FlightAware Discussions

Shielding FA Dongle / Pi from Antenna - Directly Connected - No cable


#1

I’ll be raising a waterproof box with directly connected FA antenna / FA blue dongle / PI 3 B+ over (no cables in between). Should I be considering some kind of shielding around the dongle and/or Pi to ensure no interference to the antenna (just 6-8" away)?

I have it burning in now hanging in the window. Seems to be working ok. Will prob fly it next weekend.

Scott
https://flightaware.com/adsb/stats/user/vannossc#stats-96353


#2

When it is directly below the antenna it shouldn’t be a problem.
(The antenna is pretty deaf in that direction, having it next to the antenna would be a much bigger problem)

You can try shielding the dongle itself but for me that didn’t make a difference or at least i couldn’t tell any difference.

Also i hope there is at least a short cable otherwise bending is not nice for circuit boards.

Depending on how much electrical noise you have in the area i would consider a FA filter in front of the pro stick plus. But it may well be that it works better without one, such things are basically trial and error in my experience.


#3

Another related question:
Is there any shielding provided between built-in antenna and rest of RF circuitry in Cell/Mobile phones?

Remember Cell/Mobile Phones are not receive only, these are trancievers:
transmit+receive simultaneouly (uplink+downlink, two channels)


#4

Got it…understood. I didn’t think it would need anything although I read some where having trouble with USB cables and needing RF chokes. No issue here with that.

In all reality the dongle with screw onto the antenna (one adapter only!) and the Pi will “hang” from the dongle. I’ll support it in some fashion - won’t hang when in production mode. :slight_smile:
If I get snowed in this week I’ll fabricate thew whole assembly and get it ready to go outside.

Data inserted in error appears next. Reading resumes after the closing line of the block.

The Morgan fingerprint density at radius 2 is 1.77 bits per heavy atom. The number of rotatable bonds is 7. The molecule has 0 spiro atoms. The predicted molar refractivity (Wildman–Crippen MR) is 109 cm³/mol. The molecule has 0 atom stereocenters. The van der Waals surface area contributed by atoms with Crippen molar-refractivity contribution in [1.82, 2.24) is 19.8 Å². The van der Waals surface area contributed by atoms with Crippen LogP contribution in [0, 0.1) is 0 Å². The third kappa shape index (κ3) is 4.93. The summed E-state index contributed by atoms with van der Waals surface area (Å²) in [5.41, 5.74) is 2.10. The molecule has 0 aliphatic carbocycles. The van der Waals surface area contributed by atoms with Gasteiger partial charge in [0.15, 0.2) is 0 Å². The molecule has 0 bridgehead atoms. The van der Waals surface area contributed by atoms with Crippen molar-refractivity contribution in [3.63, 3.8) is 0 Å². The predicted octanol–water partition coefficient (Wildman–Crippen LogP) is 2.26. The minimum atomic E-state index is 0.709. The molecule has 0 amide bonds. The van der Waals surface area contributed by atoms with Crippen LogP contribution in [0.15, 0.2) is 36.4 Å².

#5

Mobile phones should be time multiplexed.
(https://en.wikipedia.org/wiki/Time-division_multiplexing has GSM mentioned)
(3G and 4G use more compliclated multiplexing, but i don’t think they transmit and receive at the same time either)

For truly simultaneous tx+rx you would probably need two antennas and two frequency bands.
Receiving on a transmitting antenna must surely be one of the more impossible tasks.
Edit: It seems i’m wrong and they do rx+tx at the same time on the same antenna.

RF circuitry is almost always shielded with cans. But cans are rather expensive in regards to manufacturing. Large product numbers of course make them a bit cheaper.

Could almost imagine you @abcd567 having electrical devices in the receiving plane of your antennas is a factor in needing the filters you need. (But probably it is just the cell tower on top of your building especially if you are rather high up in the building)

the tale of the usb hub

One USB 3.0 hub in the house was completely annihilating 2.4 GHz WiFi for me, that was hard to debug because it would only be relevant when there was data transfer over the hub, for example a USB 3.0 hard drive being accessed via the hub.
I’m not sure what that hub would do in regards to ADS-B, but my antennas always were at least 4 m higher than the hub and with a cantenna or spider, they really don’t receive pretty much anything from below them.
(Anyway i used some aluminium foil tape to coat the interior of the USB hub housing to quiet it down.)


#6

Personally i would probably prefer a pigtail but finding a quality one can be challenging, especially at a reasonable price.

You could also use a short USB cable: https://www.amazon.com/6in-Black-Extension-Adapter-Cable/dp/B00S2N2Q4U

But then shielding the dongle from the pi might actually be more relevant than without. (the ethernet port and all usb ports kinda create a bit of an RF shield between dongle and pi)


#7

Not relevant but they do. Uplink and Downlink bands. Also this: